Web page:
Despite the concern of the scientific community and societies on prohibition of gene editing in human embryos, a Chinese scientist, He Jiankui, used CRISPR/Cas9 system through in vitro fertilization (IVF) process to delete the gene copies responsible for the HIV receptor in human immune cells. He publicized the birth of two girls in 2018 while global protests and public pressure caused him to be imprisoned for 3 years. A few months later, a second scientific scandal was revealed. Denis Rebrikov, a Russian scientist who initially planned to edit the same CCR5 gene responsible for HIV receptor on human cells, changed the target gene to GJB2 as the single most frequent cause of genetic hearing loss due to the pressure of scientific community and protests (5). At present, the legal frameworks for gene editing of human germline and embryo in different countries are not the same. Therefore, the gene editing of the embryo for non-reproduction purposes is allowed in at least 11 countries, including China, United States, and UK. Nineteen countries, including Belarus, Canada, Sweden, and Switzerland have banned gene editing trials on human embryo. In other countries (including Russia), a neutral position is adopted (5).
Recently, during congress of the European Society of Human Reproduction and Embryology (ESHRE) in 2023 in Copenhagen, Nada Kubikova presented the findings of her research team at Oxford University. The primary objective of their research was to determine the feasibility of using CRISPR/Cas9 to correct genetic errors in human preimplantation embryos, as well as to investigate the potential short-term and long-term effects of utilizing this tool for genome editing of early embryos. In their study, 84 embryos were produced using donated sperm and oocytes through ICSI. Following embryo development for 60 hr, blastomeres were subjected to whole genome amplification (WGA) and next-generation sequencing (NGS) to identify segmental aneuploidy and evaluate DNA repair after DNA breakage through CRISPR/Cas9 system. In total, 53 double-strand breaks were created by CRISPR/Cas9, of which 32 (60%) were repaired and 21 (40%) remained unrepaired leading to segmental aneuploidy in the embryo. Therefore, they concluded that CRISPR/Cas9 has the ability to induce DNA breakage with high efficiency but most of embryos are unable to repair DNA damage (6).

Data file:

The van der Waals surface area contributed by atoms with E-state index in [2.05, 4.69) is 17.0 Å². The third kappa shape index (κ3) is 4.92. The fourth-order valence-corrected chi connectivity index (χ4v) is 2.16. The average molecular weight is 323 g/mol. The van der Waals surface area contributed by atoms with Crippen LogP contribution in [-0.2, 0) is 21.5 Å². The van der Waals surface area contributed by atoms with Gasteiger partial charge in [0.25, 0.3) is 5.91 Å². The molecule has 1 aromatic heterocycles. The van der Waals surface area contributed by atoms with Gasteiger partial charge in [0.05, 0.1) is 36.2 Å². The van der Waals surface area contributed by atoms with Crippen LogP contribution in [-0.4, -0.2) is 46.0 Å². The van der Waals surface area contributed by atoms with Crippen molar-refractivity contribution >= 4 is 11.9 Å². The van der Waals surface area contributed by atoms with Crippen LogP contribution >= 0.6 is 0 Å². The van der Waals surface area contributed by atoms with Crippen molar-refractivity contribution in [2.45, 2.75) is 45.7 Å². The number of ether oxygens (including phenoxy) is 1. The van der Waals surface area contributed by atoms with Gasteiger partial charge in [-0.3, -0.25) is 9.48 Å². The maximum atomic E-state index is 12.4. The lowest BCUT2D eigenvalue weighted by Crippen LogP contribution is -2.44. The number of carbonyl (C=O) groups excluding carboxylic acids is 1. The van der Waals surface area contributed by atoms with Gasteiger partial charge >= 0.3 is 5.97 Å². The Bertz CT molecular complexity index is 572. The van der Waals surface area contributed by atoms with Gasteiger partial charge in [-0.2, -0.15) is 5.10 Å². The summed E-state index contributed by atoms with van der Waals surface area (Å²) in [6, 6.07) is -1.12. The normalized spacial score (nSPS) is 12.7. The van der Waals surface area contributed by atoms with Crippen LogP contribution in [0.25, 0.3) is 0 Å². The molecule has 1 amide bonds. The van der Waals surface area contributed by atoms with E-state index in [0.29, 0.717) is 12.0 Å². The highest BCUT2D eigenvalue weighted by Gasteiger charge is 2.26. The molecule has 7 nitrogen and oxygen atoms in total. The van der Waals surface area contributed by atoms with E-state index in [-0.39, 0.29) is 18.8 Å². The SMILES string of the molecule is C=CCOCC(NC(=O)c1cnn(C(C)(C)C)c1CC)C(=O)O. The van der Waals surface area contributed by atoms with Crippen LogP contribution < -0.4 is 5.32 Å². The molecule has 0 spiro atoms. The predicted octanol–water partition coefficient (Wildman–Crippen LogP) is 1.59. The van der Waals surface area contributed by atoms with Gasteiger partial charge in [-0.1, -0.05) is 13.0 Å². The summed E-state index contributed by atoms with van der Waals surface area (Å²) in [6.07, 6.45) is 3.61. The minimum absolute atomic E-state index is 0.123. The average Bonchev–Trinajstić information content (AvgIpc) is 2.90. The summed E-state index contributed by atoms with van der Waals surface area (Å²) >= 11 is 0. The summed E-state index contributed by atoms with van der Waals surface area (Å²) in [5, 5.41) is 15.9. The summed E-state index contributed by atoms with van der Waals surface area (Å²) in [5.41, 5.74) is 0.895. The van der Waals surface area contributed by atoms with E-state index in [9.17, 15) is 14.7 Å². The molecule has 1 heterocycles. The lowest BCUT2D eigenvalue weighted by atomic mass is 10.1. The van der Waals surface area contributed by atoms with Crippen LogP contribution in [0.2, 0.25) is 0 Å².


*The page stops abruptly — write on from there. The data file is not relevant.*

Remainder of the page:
Despite the potential of CRISPR/Cas9 to revolutionize human gene editing, there are many drawbacks and ethical concerns surrounding its application in human embryos and germlines. Its recent potential shortcomings including off-target effects, increased mosaicism, the unknown nature of all genes and genetic diseases, and further ethical concerns call for caution in using CRISPR/Cas9 technology in embryos and germline gene editing. Therefore, it is necessary to conduct further research on the risks and potential benefits of gene editing in human embryos and germlines before proceeding with clinical applications.